Descending wide, winding steps to a short, dark hallway leads to a dimly-lighted space beneath Vagabond restaurant, which sits next to the National on Broad Street.
The low-ceilinged basement club, known as the Gypsy room, already has earned references from some Richmond musicians as the city’s equivalent of the famed Village Vanguard in New York. The intimate room’s design and attention to detail create an unusually flexible range of possible moods.
“It can replicate the nuances of a relaxed 1950s jazz lounge as well as the excitement and rowdiness of a Prohibition-era speak-easy,” says jazz pianist Macon Mann, who also raps as MC Chicken.
Bookings started when manager Andrew Betourne asked Mann to quickly host and curate a Wednesday night jazz series. He decided that the easiest solution was to play the inaugural night as part of a band that included Richmond jazz legends Billy Williams and Mike Hawkins.
Now musician Reggie Pace of No BS Brass band has been tapped by Betourne to book events for other nights — and the room could be on its way to a cult following.
Pace is taking a page from the Vanguard’s playbook by deliberately choosing an eclectic schedule. He’s featured longtime collective the Devil’s Workshop along with comedy, alternative rock, house music and young bands getting their feet wet. He says he hopes to add storytelling, literary events and experimental nights for noise bands.
“My main vision is for this to be a collective with different types of music from different scenes done in an original way to maximize what the city can do and complement what other venues are doing,” Pace says.
A new PA system is being installed to augment the space’s already impressive sound, which jazz musicians describe as not “boomy,” meaning they can play without amplification. “Low ceilings give it a speak-easy feel, but also condense sound,” Pace adds, allowing that minor tweaks should make it ideal.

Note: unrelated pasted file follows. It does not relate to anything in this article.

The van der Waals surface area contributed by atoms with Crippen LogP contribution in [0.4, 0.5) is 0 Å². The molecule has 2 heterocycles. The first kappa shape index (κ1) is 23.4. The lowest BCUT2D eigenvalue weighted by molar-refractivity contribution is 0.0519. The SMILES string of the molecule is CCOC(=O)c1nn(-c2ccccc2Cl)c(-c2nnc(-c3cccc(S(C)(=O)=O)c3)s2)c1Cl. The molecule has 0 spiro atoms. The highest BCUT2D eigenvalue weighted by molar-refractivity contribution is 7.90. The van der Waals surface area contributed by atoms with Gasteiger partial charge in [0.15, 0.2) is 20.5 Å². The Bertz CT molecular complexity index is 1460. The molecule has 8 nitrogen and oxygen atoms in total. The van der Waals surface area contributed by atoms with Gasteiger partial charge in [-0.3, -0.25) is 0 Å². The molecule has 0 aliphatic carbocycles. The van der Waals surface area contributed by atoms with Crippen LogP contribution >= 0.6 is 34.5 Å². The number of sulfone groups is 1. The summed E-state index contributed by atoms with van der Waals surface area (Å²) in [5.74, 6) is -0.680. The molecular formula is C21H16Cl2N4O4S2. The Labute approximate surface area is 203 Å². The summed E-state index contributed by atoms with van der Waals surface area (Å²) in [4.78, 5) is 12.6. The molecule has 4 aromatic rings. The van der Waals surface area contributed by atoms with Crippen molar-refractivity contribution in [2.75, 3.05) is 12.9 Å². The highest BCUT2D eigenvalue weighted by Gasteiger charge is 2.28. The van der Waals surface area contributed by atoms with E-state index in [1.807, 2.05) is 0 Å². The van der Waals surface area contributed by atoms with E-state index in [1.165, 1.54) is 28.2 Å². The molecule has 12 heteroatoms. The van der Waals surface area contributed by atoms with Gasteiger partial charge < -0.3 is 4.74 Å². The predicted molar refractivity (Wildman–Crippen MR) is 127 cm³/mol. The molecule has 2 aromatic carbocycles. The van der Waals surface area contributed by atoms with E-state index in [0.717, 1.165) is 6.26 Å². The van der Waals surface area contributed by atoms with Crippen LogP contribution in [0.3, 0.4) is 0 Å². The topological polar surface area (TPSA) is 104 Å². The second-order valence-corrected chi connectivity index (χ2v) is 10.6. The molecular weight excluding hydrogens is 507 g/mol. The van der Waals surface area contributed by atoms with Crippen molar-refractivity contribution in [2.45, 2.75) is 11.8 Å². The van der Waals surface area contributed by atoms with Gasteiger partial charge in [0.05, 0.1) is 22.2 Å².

As a seasoned musician with international stints touring with Bon Iver and Sufjan Stevens, Pace views his role as an instructional one for bands just starting out.
“It’s about teaching them that they’re walking into a business,” he says, “and 50 percent of the responsibility of bringing people to the club is theirs.”
He wants to provide a place where bands can play without being held to the bar making a certain amount of money, he says: “Bands should bring people to the spot to build that culture and working relationships.”
For drummer Scott Clark, the Gypsy room feels like the closest thing to the old Commercial Taphouse: a cozy listening atmosphere that allows musicians to try new groups or new music. Vibe and staff make it an extremely musician-friendly place to play, he says. But to him, it’s also a great listening room.
“There are seats where you can listen or seats where you can have dinner and drinks while the music is happening, without feeling like you’re in the way,” Clark says. “That’s a vital addition to the music scene.”
Live music is scheduled Tuesdays, Wednesdays, Fridays and Saturdays, with comedy on Mondays. Many events are free.
“Keeping the balance of types of bands while dealing with a million schedules is a difficult shuffle,” Pace notes, promising he’ll rearrange if events don’t thrive on a specific night.
Trombonist Reggie Chapman’s band, Pressure Fit, recently played to a packed room, digging how the dim lighting and low ceilings created a speak-easy atmosphere. “Without having to use excessive sound reinforcement,” he says, “everyone could enjoy the music.”
Pace says, chuckling: “Every musician wants to play for people, no matter what they say. You can’t have too many venues because there’ll always be more bands who want to play than venues.”
As for the Gypsy room, he says, “I want this place to be part of the conversation.” S
Trombombs performs at the Gypsy Tea Room on March 1, Post Sixty Five, Minor Poet, Majjin Boo and Will Wickham perform on March 2, and DJ Casiim plays the No BS afterparty on March 3.